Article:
Stafford, Virginia

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Stafford Courthouse
Census-designated place (CDP)
Stafford Virginia, a view from Courthouse Road
Stafford Virginia, a view from Courthouse Road
Location in Stafford County and the state of Virginia.
Location in Stafford County and the state of Virginia.
Coordinates: 38°25′19″N 77°24′30″W / 38.42194°N 77.40833°W / 38.42194; -77.40833Coordinates: 38°25′19″N 77°24′30″W / 38.42194°N 77.40833°W / 38.42194; -77.40833
Country  United States
Commonwealth  Virginia
County Stafford
Area
 • Total 4.27 sq mi (11.07 km2)
Population (2010)
 • Total 4,320
 • Density 1,000/sq mi (390/km2)
Time zone Eastern (EST) (UTC-5)
 • Summer (DST) EDT (UTC-4)
ZIP codes 22554, 22556
Website Official website for the County

Stafford is a census-designated place (listed as Stafford Courthouse) in and the county seat of Stafford County in the northern part of the U.S. Commonwealth of Virginia.[1] The population as of the 2010 United States Census was 4,320. It lies 10 miles (16 km) north of Fredericksburg, approximately 40 miles (64 km) south of metropolitan Washington, D.C., and about 60 miles (97 km) north of Richmond, the Commonwealth capital.[2][full citation needed] The Marine Corps Base Quantico is located north of the community. Stafford Courthouse is located at the intersections of U.S. Highway 1, and Courthouse Road.

History[edit]

English sea captain Samuel Argall abducted the Pamunkey princess Pocahontas near this area on April 13, 1613 while she was residing with her Patawomeck husband, Kocoum in an attempt to secure some English prisoners for release and ammunition held by her father. It occurred in the northeastern part of this county, from where the colonists took her to a secondary English settlement, known as Henricus (or Henrico Town). The vicar, Alexander Whitaker converted Pocahontas to Christianity during her captivity. He renamed her "Rebecca" at her baptism. Rebecca married English colonist John Rolfe on April 5, 1614 in Jamestown.[3][4]

Accokeek Furnace Archeological Site, Public Quarry at Government Island, Redoubt No. 2, and Stafford Training School are listed on the National Register of Historic Places.[5]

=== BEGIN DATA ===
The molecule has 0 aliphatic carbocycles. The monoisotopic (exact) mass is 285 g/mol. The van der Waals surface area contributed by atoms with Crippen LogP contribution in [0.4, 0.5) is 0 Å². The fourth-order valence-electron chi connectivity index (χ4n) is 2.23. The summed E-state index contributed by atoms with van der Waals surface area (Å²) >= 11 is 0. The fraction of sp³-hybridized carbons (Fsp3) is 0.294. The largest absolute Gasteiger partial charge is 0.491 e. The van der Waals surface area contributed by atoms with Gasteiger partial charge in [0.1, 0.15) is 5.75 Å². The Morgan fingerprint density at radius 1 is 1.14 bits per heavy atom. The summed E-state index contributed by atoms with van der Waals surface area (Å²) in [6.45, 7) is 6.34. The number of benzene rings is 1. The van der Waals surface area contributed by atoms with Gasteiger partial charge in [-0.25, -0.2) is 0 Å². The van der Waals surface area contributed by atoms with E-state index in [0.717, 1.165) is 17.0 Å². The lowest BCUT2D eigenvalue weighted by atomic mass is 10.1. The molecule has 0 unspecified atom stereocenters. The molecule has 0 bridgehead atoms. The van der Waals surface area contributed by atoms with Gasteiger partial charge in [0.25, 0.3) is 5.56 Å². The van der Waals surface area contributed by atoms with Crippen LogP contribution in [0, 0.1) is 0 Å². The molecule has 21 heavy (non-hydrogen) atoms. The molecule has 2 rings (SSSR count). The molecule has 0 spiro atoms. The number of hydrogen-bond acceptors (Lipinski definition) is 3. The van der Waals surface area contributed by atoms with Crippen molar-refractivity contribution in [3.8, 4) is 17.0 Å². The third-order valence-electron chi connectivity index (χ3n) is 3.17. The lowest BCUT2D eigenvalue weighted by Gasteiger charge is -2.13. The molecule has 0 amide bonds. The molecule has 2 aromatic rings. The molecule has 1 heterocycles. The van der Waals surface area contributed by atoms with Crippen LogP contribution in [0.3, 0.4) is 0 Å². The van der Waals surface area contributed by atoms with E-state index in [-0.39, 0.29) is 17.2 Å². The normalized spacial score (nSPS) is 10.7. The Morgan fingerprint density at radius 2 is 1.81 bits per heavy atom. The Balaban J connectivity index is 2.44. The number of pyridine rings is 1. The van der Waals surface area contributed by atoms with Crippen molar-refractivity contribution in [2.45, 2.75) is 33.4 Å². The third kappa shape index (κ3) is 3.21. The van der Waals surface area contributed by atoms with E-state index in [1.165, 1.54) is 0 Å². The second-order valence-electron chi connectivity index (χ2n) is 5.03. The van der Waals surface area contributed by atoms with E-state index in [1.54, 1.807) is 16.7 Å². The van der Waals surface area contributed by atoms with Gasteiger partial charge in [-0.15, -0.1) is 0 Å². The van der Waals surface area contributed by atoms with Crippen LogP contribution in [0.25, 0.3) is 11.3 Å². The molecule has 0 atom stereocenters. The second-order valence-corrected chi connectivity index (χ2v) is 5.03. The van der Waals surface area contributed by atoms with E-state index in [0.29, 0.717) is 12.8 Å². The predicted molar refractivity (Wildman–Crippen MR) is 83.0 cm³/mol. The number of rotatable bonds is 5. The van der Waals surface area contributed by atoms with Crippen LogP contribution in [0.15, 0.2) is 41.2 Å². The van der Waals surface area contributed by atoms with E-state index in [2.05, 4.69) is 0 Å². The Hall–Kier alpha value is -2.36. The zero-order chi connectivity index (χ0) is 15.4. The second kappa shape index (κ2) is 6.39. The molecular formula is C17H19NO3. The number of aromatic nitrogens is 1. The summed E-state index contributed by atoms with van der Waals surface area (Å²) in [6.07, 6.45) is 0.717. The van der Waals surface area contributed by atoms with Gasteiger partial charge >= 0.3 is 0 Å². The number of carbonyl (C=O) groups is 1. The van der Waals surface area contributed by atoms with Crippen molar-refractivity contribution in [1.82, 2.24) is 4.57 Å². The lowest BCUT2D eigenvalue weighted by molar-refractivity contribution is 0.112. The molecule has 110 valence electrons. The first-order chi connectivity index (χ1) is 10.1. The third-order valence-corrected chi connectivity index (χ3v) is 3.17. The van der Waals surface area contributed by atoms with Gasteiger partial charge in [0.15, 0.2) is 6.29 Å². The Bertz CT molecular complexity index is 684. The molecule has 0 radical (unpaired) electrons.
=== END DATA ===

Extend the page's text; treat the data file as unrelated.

Aquia Harbor Church[edit]

Aquia Church, located right outside of Aquia Harbor in Stafford, Virginia, has become infamous for its apparent hauntings.

The church was built in the 1700’s apparent from the aged tombstones dating back to the 1730’s. The church was active during the Revolutionary War, but was closed due to lack of funding. When the church was opened again, a murdered woman’s body was found in the belfry. Some stories include the woman being a runway from highway men, the body being found by a child, and even the woman being named “Blond Beth.” This coincides with reports of a young, blonde woman being seen in windows, the sounds of a struggle, and footsteps heard running. When the woman was murdered isn’t elaborated upon, but the general concenscious is long before the church was re-opened. Stories tell of only a skeleton being found and the blood being stained into the wood floorsHaunted Commonwealth, suggesting the corpse spent a great deal of time in the belfry. This story spread and led to a series of people trying to prove the church was somehow haunted. One story involves a man dared by his friends to hammer a nail into the belfry to prove he was brave enough. The man wasn’t seen the rest of the night, and was found nailed to onto the wall the next day. While these legends are still well known, the stories have mainly moved to word of mouth tales shared by residents in the Aquia community.

Besides word of mouth, many online blogs have comment boards of residents sharing their stories of hauntings that have happened inside Aquia Church.Haunted Places [Haunted Stories]] The stories all have common themes such as unexplained screaming, uneasy feelings and flickering lights, either from the lampposts in the driveway or lightbulbs inside the church. Almost every tale mentions seeing a woman in a window, often accompanied with a red light. The pastor of the church Rev. Jay Morris even acknowledged the hauntings, and when asked to allow an investigation, turned it down. Other employers of the church also seem skeptical of the hauntings, and have posted evidence against the claims of ghosts and eerie feelings. The church’s loitering policy reflects its low tolerance of its reputation, as one user commented that each time they’ve tried to investigate the Church, the police have arrived. Whether or not this church is actually haunted is still only rumors, though it has become a staple in the Stafford community.

References[edit]

  1. ^ "Stafford County, VA". National Association of Counties. Retrieved 10 January 2013. 
  2. ^ Connor, 2003
  3. ^ John Rolfe Highway Marker
  4. ^ Kidnapping of Pocahontas Highway Marker or Pocahontas Highway Marker
  5. ^ National Park Service (2010-07-09). "National Register Information System". National Register of Historic Places. National Park Service. 

External links[edit]